I think fourth year is definitely a weird year. I think the biggest thing that I enjoyed this year was just being able to enjoy the “lasts.” Lighting of the Lawn was my favorite, because I could savor it more. Likewise with Trick or Treating on the Lawn. The first day of classes, even something as mundane as that. Just celebrating those “lasts” was really cool.

Q. You served on the special committee President Ryan appointed to offer suggestions for Final Exercises for the Class of 2020. Why did you want to serve, and what did you hope to accomplish?

A. The night when President Ryan sent out the e-mail saying that graduation wasn’t going to go as planned, that they’re going to find creative solutions, I basically reached out to people on his staff and was wondering how one could get involved with finding these creative solutions. I wanted to serve because I just saw the sadness from a lot of my peers on social media.

I think my biggest goal was providing a sense of normalcy. To really push to give the class the same exact experience as much as possible – the degree ceremonies; walking the Lawn; if possible, the Friday activities like Valediction and the class party and things like that.

Q. What were the last days of classes like for you?

A. In my very last class, Mike Lenox, one of my professors, said something that really resonated with me. He said to not let this final chapter define our UVA experience. Missing one last class, one last coffee chat, one last night out doesn’t detract from an experience that was surely full of these events. As we logged off from that class, the last of my undergraduate experience, I sat with that comment and acknowledged the classes, friends and experiences that I did have.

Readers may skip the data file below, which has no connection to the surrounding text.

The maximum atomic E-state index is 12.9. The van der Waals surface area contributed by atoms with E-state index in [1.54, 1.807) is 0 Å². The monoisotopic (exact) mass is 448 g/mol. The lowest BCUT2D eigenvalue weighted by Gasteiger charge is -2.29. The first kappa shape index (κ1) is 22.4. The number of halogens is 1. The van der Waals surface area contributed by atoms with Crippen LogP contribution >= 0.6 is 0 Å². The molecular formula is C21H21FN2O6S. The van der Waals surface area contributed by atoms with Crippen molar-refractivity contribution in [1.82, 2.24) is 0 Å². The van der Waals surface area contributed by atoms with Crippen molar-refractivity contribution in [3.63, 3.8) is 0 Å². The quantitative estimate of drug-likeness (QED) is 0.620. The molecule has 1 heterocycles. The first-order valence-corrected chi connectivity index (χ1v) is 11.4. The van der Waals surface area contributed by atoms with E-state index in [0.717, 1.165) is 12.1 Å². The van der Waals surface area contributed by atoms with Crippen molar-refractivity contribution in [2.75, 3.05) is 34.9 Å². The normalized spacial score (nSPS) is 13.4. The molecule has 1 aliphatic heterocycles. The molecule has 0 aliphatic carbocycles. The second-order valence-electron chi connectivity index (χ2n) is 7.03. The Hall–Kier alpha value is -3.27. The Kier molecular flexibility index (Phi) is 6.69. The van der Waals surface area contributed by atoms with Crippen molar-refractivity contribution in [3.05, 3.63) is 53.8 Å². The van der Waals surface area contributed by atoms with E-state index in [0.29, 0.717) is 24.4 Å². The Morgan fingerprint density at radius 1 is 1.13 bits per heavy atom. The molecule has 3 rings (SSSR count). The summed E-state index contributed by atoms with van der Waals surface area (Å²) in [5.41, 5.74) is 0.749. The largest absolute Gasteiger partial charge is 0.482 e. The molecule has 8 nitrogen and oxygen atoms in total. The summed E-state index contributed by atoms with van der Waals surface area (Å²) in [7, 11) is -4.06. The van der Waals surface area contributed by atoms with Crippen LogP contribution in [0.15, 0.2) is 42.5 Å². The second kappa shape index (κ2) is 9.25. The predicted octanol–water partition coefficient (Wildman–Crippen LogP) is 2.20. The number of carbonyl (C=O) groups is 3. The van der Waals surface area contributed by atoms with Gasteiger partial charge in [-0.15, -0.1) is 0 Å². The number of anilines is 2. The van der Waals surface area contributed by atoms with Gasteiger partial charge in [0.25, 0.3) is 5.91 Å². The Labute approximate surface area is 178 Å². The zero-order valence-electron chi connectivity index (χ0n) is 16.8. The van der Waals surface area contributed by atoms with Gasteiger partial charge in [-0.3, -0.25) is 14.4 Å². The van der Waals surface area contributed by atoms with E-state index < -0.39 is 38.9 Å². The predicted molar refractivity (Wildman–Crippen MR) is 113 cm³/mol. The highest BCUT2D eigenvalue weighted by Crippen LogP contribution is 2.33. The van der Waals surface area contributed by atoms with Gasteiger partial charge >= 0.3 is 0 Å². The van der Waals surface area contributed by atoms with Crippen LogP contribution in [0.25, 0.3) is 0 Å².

Q. How have you been saying goodbye to your friends?

A. Not being able to see my friends in-person hasn't stopped me from spending time with them. There are few days where I’m not Zooming at least one of my friends. That way I never have to say goodbye! I'm optimistic about being able to see everyone during our rescheduled graduation in October (or next spring, whichever option is chosen).

Q. What is next for you?

A. I’m currently in between two options, one that would keep me here in Charlottesville doing international political research, [and] the other [that] would put me up in Washington, D.C., working on national security. 

Q. What will you miss most about UVA?

A. I think it’s definitely the people. I think as beautiful as it is, I think what makes UVA so amazing is the people I got to share it with. Not only my peers and friends and classmates, but people like faculty and the administration that I got to work with. It truly is a community of amazing individuals who are so passionate about so many things. As cliché as it sounds, I’ve just never been in an environment where that was the case. I’m just very, very thankful for it, for just being able to have four years with those people. That's probably my favorite thing.